As French voters cast ballots for president Sunday, they're making a choice that will resonate far beyond France's borders, from Syrian battlefields to Hong Kong trading floors and the halls of the U.N. Security Council.

The future of Europe is at stake as this country faces an election unlike any other, one that may reshape France's post-war identity and indicate whether global populism is ascendant or on the decline.

Here are a few reasons why the French election, taking place in two rounds starting Sunday, matters:


Most of the 11 candidates are campaigning against the European Union, blamed for myriad woes. Two with a chance at the presidency, far-right Marine Le Pen and far-left Jean-Luc Melenchon, could seek to pull France out of the union and its shared euro currency altogether.

A French exit of either would be far worse than Britain's — it could spell death for the EU, the euro and the whole idea of European unity borne from the blood of World War II. France is a founding member of the EU, and its main driver along with former rival Germany.

Financial markets are already jittery over a possible Frexit, fearing controls on money transfers, capital flight, a plague of defaults and lawsuits on bonds and contracts. Le Pen's team downplays apocalyptic scenarios, arguing that the euro is headed for a breakup eventually anyway.

Le Pen and Melenchon also blame free trade pacts for killing French jobs and want to renegotiate them, which would cause a financial tangle for the rest of the EU and France's trade partners.



If Le Pen or Melenchon reach the second round, it will be seen as a clear victory for the populist wave reflected by the votes for Donald Trump and Brexit. Many French workers who have lost out because of globalization are similarly fed up with establishment parties and especially attracted by promises of ditching the status quo.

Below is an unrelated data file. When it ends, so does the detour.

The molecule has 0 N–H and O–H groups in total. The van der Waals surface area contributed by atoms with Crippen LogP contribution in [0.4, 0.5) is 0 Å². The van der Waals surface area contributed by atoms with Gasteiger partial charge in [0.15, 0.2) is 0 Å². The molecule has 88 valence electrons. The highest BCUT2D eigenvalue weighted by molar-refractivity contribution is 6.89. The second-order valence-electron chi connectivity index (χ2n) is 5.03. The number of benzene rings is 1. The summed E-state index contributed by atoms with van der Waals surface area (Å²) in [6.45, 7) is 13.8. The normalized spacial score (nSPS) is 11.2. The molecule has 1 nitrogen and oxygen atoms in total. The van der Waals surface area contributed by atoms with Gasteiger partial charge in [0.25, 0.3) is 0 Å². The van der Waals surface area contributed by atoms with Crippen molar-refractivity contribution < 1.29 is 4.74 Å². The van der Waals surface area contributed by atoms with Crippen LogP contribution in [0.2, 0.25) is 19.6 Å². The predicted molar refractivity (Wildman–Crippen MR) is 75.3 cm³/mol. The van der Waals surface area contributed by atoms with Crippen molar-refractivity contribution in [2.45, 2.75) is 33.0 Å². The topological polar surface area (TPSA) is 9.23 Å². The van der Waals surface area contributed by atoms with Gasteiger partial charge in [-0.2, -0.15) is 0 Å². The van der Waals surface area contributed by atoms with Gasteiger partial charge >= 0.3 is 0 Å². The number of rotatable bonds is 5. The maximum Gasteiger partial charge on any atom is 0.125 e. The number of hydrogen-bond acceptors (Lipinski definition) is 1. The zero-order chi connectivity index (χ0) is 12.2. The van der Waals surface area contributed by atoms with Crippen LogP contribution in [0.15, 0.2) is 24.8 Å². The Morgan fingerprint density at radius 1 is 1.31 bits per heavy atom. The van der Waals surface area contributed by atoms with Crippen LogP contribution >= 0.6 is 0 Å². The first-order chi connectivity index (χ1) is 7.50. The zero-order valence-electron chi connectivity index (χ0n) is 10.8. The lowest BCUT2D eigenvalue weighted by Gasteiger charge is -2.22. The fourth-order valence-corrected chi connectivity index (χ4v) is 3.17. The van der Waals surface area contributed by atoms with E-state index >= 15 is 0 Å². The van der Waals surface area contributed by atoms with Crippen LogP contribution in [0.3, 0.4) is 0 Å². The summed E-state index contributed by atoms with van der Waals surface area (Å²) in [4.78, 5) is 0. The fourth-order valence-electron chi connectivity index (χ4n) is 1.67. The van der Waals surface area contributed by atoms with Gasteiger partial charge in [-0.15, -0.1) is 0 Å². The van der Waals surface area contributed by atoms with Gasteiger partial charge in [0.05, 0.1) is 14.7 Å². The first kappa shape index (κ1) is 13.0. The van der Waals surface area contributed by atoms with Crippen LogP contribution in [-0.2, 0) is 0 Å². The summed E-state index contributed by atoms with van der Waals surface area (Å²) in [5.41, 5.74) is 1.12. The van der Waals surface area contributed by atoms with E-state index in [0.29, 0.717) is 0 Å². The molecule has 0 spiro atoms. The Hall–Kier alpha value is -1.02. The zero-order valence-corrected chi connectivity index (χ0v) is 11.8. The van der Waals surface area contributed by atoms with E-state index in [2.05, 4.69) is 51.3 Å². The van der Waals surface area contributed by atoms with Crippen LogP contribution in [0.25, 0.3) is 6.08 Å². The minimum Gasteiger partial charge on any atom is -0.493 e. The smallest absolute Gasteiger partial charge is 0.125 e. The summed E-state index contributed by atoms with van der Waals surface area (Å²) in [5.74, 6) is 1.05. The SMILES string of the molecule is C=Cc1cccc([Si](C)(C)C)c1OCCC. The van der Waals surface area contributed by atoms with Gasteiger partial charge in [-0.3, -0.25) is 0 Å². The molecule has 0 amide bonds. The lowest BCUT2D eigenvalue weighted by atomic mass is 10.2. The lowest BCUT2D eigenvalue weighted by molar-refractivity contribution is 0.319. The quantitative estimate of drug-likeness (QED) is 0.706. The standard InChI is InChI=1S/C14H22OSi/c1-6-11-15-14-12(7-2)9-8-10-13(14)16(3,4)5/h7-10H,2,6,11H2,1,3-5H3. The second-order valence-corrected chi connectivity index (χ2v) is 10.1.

Alternatively, if neither candidate makes it past Sunday's first round into the May 7 runoff, that's a clear message that populist nationalism is receding.

Centrist Emmanuel Macron and conservative Francois Fillon are committed to European unity and would reform labor rules but not make any drastic moves. Macron has framed himself as a bulwark against Trump's protectionism.



A nuclear power with a seat on the U.N. Security Council and tens of thousands of troops around the world, France is a key U.S. ally in the campaign against the Islamic State group and major diplomatic player.

Macron would likely keep up the French operations against extremists in Iraq and Syria and Africa's Sahel region — and keep up pressure on Russia over Ukraine and its actions to bolster Syrian President Bashar Assad.

The other three front-runners, on the other hand, had supported restoring dialogue with Assad to find a political solution for Syria. Le Pen firmly backs Assad and distanced herself from Trump over recent U.S. airstrikes targeting Assad's regime.

Le Pen also met recently with President Vladimir Putin and would push for lifting sanctions against Russia over the conflict in Ukraine.

Fillon too has been friendly with Putin in the past, but has taken a harder stance lately — notably since chemical weapon attack blamed on Assad's forces.